If the spouse of a service member receives an adjustment of status interview appointment notice while the service member is deployed, the USCIS office will still conduct the interview. The spouse should bring evidence of the service members assignment along with any other requested evidence listed on the appointment notice.
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What Counts As Service In The Us Military
Military members can take steps toward citizenship by serving in either the U.S. Army, Navy, Marines, Air Force, or Coast Guard, or in a National Guard unit while the unit was federally recognized as a reserve component of the U.S. Armed Forces.
Peacetime Naturalization: Serve One Year in the Military
During peacetime, foreign nationals who serve at least one year in the U.S. military must get a green card before they qualify for U.S. citizenshipbut they do enjoy one important advantage. Instead of waiting until they’ve held their green card for five years before applying for citizenship, they can apply one year after receiving the green card.
Some other conditions apply. The applicants’ service must have been considered honorable. They must, like everyone applying for citizenship, be at least 18 years or older, of good moral character, be able to show knowledge about American history and government and the English language , and demonstrate an attachment to the U.S. Constitution.
Unlike other applicants, you won’t have to pay the N-400 application fee. But you will have to complete and file USCIS Form N-426, Request for Certification of Military or Naval Service. This will require input and a signature from a U.S. military official.
Parole In Place Allows Some Family To Get A Temporary Right To Stay And A Green Card Even After Entering Without Inspection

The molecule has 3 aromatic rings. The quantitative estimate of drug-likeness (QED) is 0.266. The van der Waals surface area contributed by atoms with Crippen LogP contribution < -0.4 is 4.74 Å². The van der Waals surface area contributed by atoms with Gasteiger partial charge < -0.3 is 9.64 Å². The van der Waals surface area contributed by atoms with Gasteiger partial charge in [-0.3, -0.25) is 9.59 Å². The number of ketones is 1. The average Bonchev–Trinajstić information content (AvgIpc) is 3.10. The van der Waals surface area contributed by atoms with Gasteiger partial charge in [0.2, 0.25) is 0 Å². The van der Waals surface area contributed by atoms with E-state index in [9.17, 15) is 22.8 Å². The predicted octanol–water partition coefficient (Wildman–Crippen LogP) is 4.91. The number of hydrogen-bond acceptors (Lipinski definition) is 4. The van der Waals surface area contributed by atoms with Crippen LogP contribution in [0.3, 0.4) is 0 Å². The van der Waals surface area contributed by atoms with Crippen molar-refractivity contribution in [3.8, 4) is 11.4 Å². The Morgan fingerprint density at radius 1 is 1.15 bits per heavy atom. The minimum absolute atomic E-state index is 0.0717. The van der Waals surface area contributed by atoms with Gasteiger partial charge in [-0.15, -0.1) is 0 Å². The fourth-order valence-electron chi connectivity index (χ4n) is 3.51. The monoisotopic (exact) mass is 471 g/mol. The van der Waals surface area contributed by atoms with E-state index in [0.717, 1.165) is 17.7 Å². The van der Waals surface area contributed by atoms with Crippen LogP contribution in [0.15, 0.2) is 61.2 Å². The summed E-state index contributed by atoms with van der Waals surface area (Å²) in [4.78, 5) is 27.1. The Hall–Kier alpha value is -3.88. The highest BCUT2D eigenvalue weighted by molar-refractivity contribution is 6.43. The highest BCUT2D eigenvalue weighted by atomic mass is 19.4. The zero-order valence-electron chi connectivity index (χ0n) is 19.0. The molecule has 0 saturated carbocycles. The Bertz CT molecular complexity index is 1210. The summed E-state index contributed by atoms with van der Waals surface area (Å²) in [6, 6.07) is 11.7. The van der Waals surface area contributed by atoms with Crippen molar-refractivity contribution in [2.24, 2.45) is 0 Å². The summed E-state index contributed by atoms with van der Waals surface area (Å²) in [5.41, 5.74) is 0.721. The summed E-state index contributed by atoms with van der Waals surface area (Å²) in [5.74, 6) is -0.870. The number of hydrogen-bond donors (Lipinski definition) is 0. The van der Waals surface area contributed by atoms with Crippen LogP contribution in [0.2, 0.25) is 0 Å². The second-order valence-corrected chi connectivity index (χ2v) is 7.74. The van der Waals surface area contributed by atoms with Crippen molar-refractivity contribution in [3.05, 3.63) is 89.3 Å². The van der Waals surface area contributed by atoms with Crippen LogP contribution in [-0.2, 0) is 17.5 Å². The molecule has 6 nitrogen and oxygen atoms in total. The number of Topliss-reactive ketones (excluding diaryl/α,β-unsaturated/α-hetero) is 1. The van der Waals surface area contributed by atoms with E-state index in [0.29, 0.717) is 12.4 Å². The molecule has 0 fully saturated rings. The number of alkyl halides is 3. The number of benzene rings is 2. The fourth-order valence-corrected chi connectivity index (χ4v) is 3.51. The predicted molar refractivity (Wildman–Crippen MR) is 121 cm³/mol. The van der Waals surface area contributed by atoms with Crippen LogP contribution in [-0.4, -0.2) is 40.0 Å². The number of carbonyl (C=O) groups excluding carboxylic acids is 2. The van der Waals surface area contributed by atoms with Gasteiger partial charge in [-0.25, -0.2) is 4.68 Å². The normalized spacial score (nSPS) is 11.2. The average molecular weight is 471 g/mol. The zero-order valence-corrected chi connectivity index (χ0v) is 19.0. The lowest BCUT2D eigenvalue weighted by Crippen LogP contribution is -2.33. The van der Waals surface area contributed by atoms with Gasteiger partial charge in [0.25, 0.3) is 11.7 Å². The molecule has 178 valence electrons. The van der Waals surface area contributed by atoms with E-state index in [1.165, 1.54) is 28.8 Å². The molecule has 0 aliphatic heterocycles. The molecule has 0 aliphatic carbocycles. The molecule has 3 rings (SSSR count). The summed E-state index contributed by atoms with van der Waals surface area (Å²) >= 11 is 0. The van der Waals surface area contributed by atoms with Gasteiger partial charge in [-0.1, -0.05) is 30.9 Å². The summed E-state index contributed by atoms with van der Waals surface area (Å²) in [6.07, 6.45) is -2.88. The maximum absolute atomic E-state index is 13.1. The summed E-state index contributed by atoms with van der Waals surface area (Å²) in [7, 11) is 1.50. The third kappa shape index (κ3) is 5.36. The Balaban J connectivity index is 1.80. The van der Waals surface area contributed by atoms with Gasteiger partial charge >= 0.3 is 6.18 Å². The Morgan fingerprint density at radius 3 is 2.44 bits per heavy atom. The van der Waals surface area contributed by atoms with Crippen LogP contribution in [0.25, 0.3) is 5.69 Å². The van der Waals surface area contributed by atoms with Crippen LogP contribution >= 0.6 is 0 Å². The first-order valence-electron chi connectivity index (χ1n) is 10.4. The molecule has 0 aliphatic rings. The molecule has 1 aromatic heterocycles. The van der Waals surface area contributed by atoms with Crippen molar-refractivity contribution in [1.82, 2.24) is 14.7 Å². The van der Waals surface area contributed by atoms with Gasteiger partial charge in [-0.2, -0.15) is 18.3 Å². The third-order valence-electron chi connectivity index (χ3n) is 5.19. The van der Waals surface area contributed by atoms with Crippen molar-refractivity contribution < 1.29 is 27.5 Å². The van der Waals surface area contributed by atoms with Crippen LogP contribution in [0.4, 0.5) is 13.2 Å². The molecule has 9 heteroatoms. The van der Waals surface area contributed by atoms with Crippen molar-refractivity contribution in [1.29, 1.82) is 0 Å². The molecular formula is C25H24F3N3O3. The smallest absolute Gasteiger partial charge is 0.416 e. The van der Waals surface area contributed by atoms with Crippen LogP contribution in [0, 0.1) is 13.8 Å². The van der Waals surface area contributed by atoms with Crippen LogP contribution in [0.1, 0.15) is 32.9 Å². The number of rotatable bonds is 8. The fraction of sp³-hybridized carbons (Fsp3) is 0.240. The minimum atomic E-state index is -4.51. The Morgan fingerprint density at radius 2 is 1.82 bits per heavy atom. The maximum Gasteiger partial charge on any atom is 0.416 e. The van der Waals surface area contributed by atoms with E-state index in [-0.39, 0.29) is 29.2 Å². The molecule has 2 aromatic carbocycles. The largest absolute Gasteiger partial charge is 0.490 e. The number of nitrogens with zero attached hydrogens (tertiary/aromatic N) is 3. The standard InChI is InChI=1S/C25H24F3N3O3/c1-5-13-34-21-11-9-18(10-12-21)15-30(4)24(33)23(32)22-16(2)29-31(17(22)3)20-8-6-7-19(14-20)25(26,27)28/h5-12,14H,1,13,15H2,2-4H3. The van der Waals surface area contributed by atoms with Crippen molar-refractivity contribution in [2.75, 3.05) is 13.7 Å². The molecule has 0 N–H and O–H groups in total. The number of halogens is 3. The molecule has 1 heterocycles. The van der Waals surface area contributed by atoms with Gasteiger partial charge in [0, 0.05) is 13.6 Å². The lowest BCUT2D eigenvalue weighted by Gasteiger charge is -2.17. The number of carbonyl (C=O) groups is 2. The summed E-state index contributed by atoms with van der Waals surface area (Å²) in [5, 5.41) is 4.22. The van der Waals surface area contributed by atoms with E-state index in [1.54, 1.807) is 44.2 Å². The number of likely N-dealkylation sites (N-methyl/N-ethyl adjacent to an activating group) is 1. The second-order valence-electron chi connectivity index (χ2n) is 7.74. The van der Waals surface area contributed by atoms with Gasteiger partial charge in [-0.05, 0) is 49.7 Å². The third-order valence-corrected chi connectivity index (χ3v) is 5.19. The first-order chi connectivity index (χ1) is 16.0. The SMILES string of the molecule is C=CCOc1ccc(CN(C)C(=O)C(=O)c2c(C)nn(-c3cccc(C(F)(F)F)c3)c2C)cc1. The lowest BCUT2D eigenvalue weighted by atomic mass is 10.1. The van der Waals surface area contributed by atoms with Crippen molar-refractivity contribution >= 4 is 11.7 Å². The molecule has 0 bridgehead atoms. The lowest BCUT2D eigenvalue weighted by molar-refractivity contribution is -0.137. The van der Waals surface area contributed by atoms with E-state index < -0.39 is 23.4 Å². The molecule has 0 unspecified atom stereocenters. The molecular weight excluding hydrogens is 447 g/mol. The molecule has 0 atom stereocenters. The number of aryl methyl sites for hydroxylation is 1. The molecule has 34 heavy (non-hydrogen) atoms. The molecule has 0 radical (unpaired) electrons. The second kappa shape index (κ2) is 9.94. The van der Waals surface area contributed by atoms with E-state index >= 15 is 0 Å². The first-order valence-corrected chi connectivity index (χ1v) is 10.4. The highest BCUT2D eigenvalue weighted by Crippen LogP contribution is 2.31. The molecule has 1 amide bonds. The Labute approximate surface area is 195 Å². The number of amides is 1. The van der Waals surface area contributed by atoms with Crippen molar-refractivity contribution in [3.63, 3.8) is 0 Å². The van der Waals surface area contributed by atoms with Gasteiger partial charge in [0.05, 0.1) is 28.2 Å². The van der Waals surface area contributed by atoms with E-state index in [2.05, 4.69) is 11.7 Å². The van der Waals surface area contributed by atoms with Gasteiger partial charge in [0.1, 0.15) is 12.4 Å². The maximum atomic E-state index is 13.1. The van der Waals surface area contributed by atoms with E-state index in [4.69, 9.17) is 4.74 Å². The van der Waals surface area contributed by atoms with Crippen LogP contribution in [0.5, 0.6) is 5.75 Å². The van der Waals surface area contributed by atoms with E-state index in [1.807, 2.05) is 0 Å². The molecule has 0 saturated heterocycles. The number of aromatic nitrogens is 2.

A discretionary opportunity called “Parole in Place” allows certain family members of U.S. military personnel who came to the U.S. illegally, that is, without being inspected by an immigration officer at the border, to apply for the chance to remain in the U.S., in one-year increments.
Eligible applicants include the spouse , child, or parent of an active duty member of the U.S. Armed Forces, an individual in the Selected Reserve of the Ready Reserve, or an individual who previously served in the U.S. Armed Forces or the Selected Reserve of the Ready Reserve.
PIP applications must be made on USCIS Form I-131, and include evidence of the qualifying family relationship , proof of the family member’s military service , two color passport-style photographs of the applicant, and evidence of any favorable discretionary factors that USCIS should consider.
A PIP grant potentially allows the person to apply for permanent residence in the U.S. without leaving the United States. Under normal circumstances, applicants who entered illegally must leave the U.S. for the last phase of their application, which is attending an interview and getting an immigrant visa at the U.S. consulate in the home country .
Hopefully this Congressional mandate will show up in USCIS’s stated policies and actions soon. In the meantime, be sure to see an attorney if you think you’d benefit from applying for PIP.
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Are You Eligible To Join The Military